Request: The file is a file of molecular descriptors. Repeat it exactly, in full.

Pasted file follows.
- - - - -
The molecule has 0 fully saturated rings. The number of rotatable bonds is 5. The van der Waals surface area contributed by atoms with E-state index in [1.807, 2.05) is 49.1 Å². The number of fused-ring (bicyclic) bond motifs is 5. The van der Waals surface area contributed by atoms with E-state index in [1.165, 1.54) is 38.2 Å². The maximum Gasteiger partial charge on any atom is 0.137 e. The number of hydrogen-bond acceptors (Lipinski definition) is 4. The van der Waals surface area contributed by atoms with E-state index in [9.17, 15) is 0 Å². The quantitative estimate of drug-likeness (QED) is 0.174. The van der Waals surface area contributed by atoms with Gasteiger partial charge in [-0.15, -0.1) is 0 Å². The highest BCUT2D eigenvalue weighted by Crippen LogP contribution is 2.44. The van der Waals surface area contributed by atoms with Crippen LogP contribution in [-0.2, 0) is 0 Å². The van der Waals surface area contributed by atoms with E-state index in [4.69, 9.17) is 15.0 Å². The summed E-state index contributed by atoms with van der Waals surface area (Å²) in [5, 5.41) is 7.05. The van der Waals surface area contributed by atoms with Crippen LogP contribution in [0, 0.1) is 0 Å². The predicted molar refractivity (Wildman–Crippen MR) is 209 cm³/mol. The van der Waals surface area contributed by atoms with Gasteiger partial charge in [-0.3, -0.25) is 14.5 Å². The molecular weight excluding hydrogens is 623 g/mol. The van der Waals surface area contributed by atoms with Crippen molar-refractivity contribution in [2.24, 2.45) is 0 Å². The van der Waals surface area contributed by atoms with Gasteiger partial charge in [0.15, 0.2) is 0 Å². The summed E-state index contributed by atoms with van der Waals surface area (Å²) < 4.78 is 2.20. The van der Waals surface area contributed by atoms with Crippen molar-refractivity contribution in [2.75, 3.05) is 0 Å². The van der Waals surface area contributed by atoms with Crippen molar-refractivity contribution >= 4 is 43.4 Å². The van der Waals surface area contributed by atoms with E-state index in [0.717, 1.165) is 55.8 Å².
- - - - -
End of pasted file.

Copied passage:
The molecule has 0 fully saturated rings. The number of rotatable bonds is 5. The van der Waals surface area contributed by atoms with E-state index in [1.807, 2.05) is 49.1 Å². The number of fused-ring (bicyclic) bond motifs is 5. The van der Waals surface area contributed by atoms with E-state index in [1.165, 1.54) is 38.2 Å². The maximum Gasteiger partial charge on any atom is 0.137 e. The number of hydrogen-bond acceptors (Lipinski definition) is 4. The van der Waals surface area contributed by atoms with E-state index in [9.17, 15) is 0 Å². The quantitative estimate of drug-likeness (QED) is 0.174. The van der Waals surface area contributed by atoms with Gasteiger partial charge in [-0.15, -0.1) is 0 Å². The highest BCUT2D eigenvalue weighted by Crippen LogP contribution is 2.44. The van der Waals surface area contributed by atoms with Crippen LogP contribution in [-0.2, 0) is 0 Å². The van der Waals surface area contributed by atoms with E-state index in [4.69, 9.17) is 15.0 Å². The summed E-state index contributed by atoms with van der Waals surface area (Å²) in [5, 5.41) is 7.05. The van der Waals surface area contributed by atoms with Crippen LogP contribution in [0, 0.1) is 0 Å². The predicted molar refractivity (Wildman–Crippen MR) is 209 cm³/mol. The van der Waals surface area contributed by atoms with Gasteiger partial charge in [-0.3, -0.25) is 14.5 Å². The molecular weight excluding hydrogens is 623 g/mol. The van der Waals surface area contributed by atoms with Crippen molar-refractivity contribution in [2.24, 2.45) is 0 Å². The van der Waals surface area contributed by atoms with Gasteiger partial charge in [0.15, 0.2) is 0 Å². The summed E-state index contributed by atoms with van der Waals surface area (Å²) < 4.78 is 2.20. The van der Waals surface area contributed by atoms with Crippen molar-refractivity contribution in [2.75, 3.05) is 0 Å². The van der Waals surface area contributed by atoms with Crippen molar-refractivity contribution >= 4 is 43.4 Å². The van der Waals surface area contributed by atoms with E-state index in [0.717, 1.165) is 55.8 Å².